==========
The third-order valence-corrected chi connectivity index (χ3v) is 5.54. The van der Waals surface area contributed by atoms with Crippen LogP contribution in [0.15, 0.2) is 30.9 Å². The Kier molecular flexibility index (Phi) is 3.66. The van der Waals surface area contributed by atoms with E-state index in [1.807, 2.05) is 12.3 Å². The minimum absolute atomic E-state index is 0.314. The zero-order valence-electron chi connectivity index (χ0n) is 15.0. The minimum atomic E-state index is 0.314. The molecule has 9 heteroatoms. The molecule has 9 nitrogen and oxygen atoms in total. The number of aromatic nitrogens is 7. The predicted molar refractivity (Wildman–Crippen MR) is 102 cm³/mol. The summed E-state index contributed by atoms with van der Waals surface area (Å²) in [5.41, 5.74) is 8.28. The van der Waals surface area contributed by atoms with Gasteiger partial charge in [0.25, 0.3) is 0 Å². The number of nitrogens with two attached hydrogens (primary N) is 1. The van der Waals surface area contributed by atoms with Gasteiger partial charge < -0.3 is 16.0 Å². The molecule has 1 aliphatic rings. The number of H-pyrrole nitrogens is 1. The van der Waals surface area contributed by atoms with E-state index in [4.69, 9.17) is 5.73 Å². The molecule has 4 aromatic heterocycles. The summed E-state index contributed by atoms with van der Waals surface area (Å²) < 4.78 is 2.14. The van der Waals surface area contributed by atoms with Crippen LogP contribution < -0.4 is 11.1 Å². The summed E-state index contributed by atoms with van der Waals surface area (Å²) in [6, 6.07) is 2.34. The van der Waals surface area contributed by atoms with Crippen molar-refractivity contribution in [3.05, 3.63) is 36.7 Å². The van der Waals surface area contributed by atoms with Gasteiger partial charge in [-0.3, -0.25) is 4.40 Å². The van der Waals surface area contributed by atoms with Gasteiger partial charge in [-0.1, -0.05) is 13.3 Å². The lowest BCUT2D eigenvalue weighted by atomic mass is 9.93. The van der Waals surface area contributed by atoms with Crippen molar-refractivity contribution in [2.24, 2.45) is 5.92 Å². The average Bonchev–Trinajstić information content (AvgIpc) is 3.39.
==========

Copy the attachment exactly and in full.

The third-order valence-corrected chi connectivity index (χ3v) is 5.54. The van der Waals surface area contributed by atoms with Crippen LogP contribution in [0.15, 0.2) is 30.9 Å². The Kier molecular flexibility index (Phi) is 3.66. The van der Waals surface area contributed by atoms with E-state index in [1.807, 2.05) is 12.3 Å². The minimum absolute atomic E-state index is 0.314. The zero-order valence-electron chi connectivity index (χ0n) is 15.0. The minimum atomic E-state index is 0.314. The molecule has 9 heteroatoms. The molecule has 9 nitrogen and oxygen atoms in total. The number of aromatic nitrogens is 7. The predicted molar refractivity (Wildman–Crippen MR) is 102 cm³/mol. The summed E-state index contributed by atoms with van der Waals surface area (Å²) in [5.41, 5.74) is 8.28. The van der Waals surface area contributed by atoms with Gasteiger partial charge in [0.25, 0.3) is 0 Å². The number of nitrogens with two attached hydrogens (primary N) is 1. The van der Waals surface area contributed by atoms with Gasteiger partial charge < -0.3 is 16.0 Å². The molecule has 1 aliphatic rings. The number of H-pyrrole nitrogens is 1. The van der Waals surface area contributed by atoms with E-state index in [4.69, 9.17) is 5.73 Å². The molecule has 4 aromatic heterocycles. The summed E-state index contributed by atoms with van der Waals surface area (Å²) < 4.78 is 2.14. The van der Waals surface area contributed by atoms with Crippen LogP contribution < -0.4 is 11.1 Å². The summed E-state index contributed by atoms with van der Waals surface area (Å²) in [6, 6.07) is 2.34. The van der Waals surface area contributed by atoms with Crippen molar-refractivity contribution in [3.05, 3.63) is 36.7 Å². The van der Waals surface area contributed by atoms with Gasteiger partial charge in [-0.3, -0.25) is 4.40 Å². The van der Waals surface area contributed by atoms with Gasteiger partial charge in [-0.1, -0.05) is 13.3 Å². The lowest BCUT2D eigenvalue weighted by atomic mass is 9.93. The van der Waals surface area contributed by atoms with Crippen molar-refractivity contribution in [2.24, 2.45) is 5.92 Å². The average Bonchev–Trinajstić information content (AvgIpc) is 3.39.